The Asus RT-AX86U was launched a few months back along with the RT-AX82U in a bid to dominate the mid-range WiFi 6 consumer market and while I wouldn’t say they managed to leave their competitors behind, I’ll just mention that it’s difficult for most to offer a package of features that’s just as compelling.
There’s support for the ‘usual’ WiFi 6 technologies, such as OFDMA, 1024QAM modulation, 160Hz channel bandwidth and TWT, but there are some extra ones to help create a proper mesh network (the AiMesh), as well as some gaming features since, apparently the RT-AX86U (just like the RT-AX82U) is a gaming router. I mean, there are some red accents on the case, but the lack of RGB almost fooled me into believing this a regular WiFi 6 router. In any case, the support for NVidia GeForce Now Cloud Gaming Optimization is still there, as well as the support for 2Gbps link aggregation, but the RT-AX86U went a few steps forward and has added a 2.5GbE port, as well as a better processor (than the RT-AX82U) and a whopping 1GB of RAM which does remind me of the well-equipped RT-AC86U.
And it’s no surprise since the Asus RT-AX86U is essentially the successor to the RT-AC86U. Let’s face it, the WiFi 6 devices are getting cheaper, but they’re still out of reach for a lot of people and, since there’s already a WiFi 6E Asus router out, is there even a point on adopting the WiFi 6? The manufacturers clearly made a mess with these overlapping WiFi standard releases, but the point is that the adoption of the WiFi 6E is still far in the future (maybe), so, if you need a better network that can handle more clients right now and if you have some compatible devices, then you will most definitely benefit from the WiFi 6 features. That being said, let’s find out whether the RT-AX86U is worth the extra dollars over the RT-AX82U.
Design and Build Quality
While Asus went all out with the design of the RT-AX82U, it did take a more conservative approach with the RT-AX86U, so don’t expect those flashy RBG lights, but a mostly black plastic case covered by a matte finish and with some red sections that are barely visible (since they point downwards). The idea was to make it more office-friendly and, since the RT-AX86U is, apparently, the official successor to the RT-AC86U, there are more than a few common design traits. Indeed, both routers are designed to stay upwards and there’s that Y-shape on the front, but the RT-AX86U needed a bit more ventilation cut-outs, so there are a few surrounding the Asus logo. Overall, I do think that it looks less dynamic than the RT-AC86U and, if you check its profile, it looks like it has a beer belly.
So yes, in terms of size, the RT-AX86U is larger than the RT-AC86U (which had retained the dimensions of the RT-AC68U) and it measures 9.44 x 6.41 x 3.14 inches without the antennas (or 24.0 x 16.3 x 8.0 cm), but the good news is that the footprint remains pretty much the same as its predecessors.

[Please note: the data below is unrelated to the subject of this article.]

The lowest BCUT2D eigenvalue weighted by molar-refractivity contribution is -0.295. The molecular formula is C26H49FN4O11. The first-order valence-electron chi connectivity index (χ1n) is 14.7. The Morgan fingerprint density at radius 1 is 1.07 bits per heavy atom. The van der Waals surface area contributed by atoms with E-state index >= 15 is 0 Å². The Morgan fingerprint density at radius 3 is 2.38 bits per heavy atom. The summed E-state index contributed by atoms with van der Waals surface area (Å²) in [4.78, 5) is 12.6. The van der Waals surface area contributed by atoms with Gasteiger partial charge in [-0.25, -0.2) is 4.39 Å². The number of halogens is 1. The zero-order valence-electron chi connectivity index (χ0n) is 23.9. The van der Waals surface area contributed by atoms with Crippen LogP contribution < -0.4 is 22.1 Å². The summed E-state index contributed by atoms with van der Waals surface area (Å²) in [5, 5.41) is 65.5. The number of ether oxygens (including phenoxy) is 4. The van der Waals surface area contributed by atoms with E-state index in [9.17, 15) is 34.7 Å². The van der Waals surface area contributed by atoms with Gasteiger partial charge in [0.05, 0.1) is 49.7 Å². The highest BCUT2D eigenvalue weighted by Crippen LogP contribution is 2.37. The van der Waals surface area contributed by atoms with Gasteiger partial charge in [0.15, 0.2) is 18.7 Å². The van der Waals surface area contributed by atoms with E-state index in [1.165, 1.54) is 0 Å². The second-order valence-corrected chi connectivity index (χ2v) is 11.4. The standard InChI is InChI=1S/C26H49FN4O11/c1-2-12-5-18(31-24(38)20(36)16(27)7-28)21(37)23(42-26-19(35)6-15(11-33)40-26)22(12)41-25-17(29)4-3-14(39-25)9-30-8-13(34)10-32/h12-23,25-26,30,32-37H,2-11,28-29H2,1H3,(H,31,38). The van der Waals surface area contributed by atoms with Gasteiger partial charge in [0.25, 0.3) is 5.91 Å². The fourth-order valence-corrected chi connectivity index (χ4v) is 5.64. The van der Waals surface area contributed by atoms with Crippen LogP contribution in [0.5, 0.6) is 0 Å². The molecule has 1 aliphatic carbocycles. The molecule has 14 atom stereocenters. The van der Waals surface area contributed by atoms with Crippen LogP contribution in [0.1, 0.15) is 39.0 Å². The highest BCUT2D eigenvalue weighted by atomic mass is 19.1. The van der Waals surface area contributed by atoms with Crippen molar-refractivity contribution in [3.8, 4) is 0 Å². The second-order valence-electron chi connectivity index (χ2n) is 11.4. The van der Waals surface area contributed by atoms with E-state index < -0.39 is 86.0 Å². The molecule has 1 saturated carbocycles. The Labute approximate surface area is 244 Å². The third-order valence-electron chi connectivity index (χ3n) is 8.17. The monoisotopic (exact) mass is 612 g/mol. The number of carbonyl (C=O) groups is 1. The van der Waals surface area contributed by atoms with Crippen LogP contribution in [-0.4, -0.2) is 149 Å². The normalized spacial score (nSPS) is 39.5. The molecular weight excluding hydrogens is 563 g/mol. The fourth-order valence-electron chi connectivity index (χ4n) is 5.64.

The base of the router has more complicated angles (it’s a bit over-designed), but it’s solid enough to keep the device in place (also thanks to a couple of silicone bands that keep the router from budging). It’s true that it won’t take more space than necessary from your desk, but, if you want to mount it on the wall, you can’t. The RT-AX86U has followed in the footsteps of its predecessors, so it lacks any mounting holes and, instead, you get a busy rear section with lots of patterns and cut-out areas for the air to move in and out of the case.
And they work really well since, while testing the router, the temperature remained decent, with no signs that it may overheat. The status LEDs are still on the front (towards the bottom), with the Power LED on the right side and going towards the left, we get two LEDs for the WiFi networks (5GHz and 2.4GHz), followed by the 2.5G LAN LED (that lights up solid white regardless of the type of connection, be it at 1Gbps or 2.5Gbps), the Internet LED (red when there is no link), four LEDs for the Ethernet LAN ports and a WPS LED.
The ports are positioned on the rear side, close to the built-in stand and Asus has removed the central plastic section with the LED On/Off button that was characteristic to the RT-AC86U and the RT-AC68U, so there is no division between some ports and button anymore.
That being said, from the left, there’s a DC-In port which is finally using an universal connector, there’s a Power switch, a Reset button (press and hold it for 10 seconds to return the router to its factory settings) and two USB 3.0 (type-A) ports for storage devices. Going forward, we get the 2.5GbE port which can act as either WAN (if you have the suitable Internet connection) or LAN, followed by a Gigabit WAN port and four Gigabit LAN ports. The first LAN port is the Gaming port which, just like on the RT-AX82U, it prioritizes the connected client device which is going to be very useful when you’re playing games online. Of course, the LED switch is still available and you will be able to find it on the right side of the case, while the WPS button sits on the other side. It’s also worth mentioning that the three antennas are removable (the RT-AX82U had its antennas non-removable).